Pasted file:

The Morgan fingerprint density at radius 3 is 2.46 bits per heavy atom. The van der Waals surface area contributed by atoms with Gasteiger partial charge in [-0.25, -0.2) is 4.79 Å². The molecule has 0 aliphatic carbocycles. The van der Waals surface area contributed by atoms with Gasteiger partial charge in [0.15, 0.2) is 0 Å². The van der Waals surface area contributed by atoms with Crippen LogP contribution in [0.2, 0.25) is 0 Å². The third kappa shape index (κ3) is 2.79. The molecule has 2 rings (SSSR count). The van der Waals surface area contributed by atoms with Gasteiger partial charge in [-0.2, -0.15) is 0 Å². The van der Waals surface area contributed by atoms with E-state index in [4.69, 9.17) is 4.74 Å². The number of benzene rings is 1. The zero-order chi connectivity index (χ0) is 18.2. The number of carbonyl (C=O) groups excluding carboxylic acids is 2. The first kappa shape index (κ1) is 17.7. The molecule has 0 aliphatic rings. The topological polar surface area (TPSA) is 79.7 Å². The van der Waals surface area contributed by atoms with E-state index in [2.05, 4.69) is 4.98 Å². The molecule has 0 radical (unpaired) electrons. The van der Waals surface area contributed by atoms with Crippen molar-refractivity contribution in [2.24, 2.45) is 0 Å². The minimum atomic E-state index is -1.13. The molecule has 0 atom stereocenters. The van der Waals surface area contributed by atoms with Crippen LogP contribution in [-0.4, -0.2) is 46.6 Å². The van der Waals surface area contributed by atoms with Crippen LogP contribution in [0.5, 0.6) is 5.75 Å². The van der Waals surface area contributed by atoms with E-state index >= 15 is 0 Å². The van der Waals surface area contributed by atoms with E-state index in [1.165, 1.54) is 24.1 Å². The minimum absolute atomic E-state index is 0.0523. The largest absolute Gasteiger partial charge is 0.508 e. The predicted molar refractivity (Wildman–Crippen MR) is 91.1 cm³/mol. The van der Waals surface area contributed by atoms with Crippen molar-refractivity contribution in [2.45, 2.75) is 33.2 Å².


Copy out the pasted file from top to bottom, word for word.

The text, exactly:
The Morgan fingerprint density at radius 3 is 2.46 bits per heavy atom. The van der Waals surface area contributed by atoms with Gasteiger partial charge in [-0.25, -0.2) is 4.79 Å². The molecule has 0 aliphatic carbocycles. The van der Waals surface area contributed by atoms with Gasteiger partial charge in [0.15, 0.2) is 0 Å². The van der Waals surface area contributed by atoms with Crippen LogP contribution in [0.2, 0.25) is 0 Å². The third kappa shape index (κ3) is 2.79. The molecule has 2 rings (SSSR count). The van der Waals surface area contributed by atoms with Gasteiger partial charge in [-0.2, -0.15) is 0 Å². The van der Waals surface area contributed by atoms with E-state index in [4.69, 9.17) is 4.74 Å². The number of benzene rings is 1. The zero-order chi connectivity index (χ0) is 18.2. The number of carbonyl (C=O) groups excluding carboxylic acids is 2. The first kappa shape index (κ1) is 17.7. The molecule has 0 aliphatic rings. The topological polar surface area (TPSA) is 79.7 Å². The van der Waals surface area contributed by atoms with E-state index in [2.05, 4.69) is 4.98 Å². The molecule has 0 radical (unpaired) electrons. The van der Waals surface area contributed by atoms with Crippen molar-refractivity contribution in [2.24, 2.45) is 0 Å². The minimum atomic E-state index is -1.13. The molecule has 0 atom stereocenters. The van der Waals surface area contributed by atoms with Crippen LogP contribution in [-0.4, -0.2) is 46.6 Å². The van der Waals surface area contributed by atoms with Crippen LogP contribution in [0.5, 0.6) is 5.75 Å². The van der Waals surface area contributed by atoms with E-state index >= 15 is 0 Å². The van der Waals surface area contributed by atoms with E-state index in [1.165, 1.54) is 24.1 Å². The minimum absolute atomic E-state index is 0.0523. The largest absolute Gasteiger partial charge is 0.508 e. The predicted molar refractivity (Wildman–Crippen MR) is 91.1 cm³/mol. The van der Waals surface area contributed by atoms with Crippen molar-refractivity contribution in [2.45, 2.75) is 33.2 Å².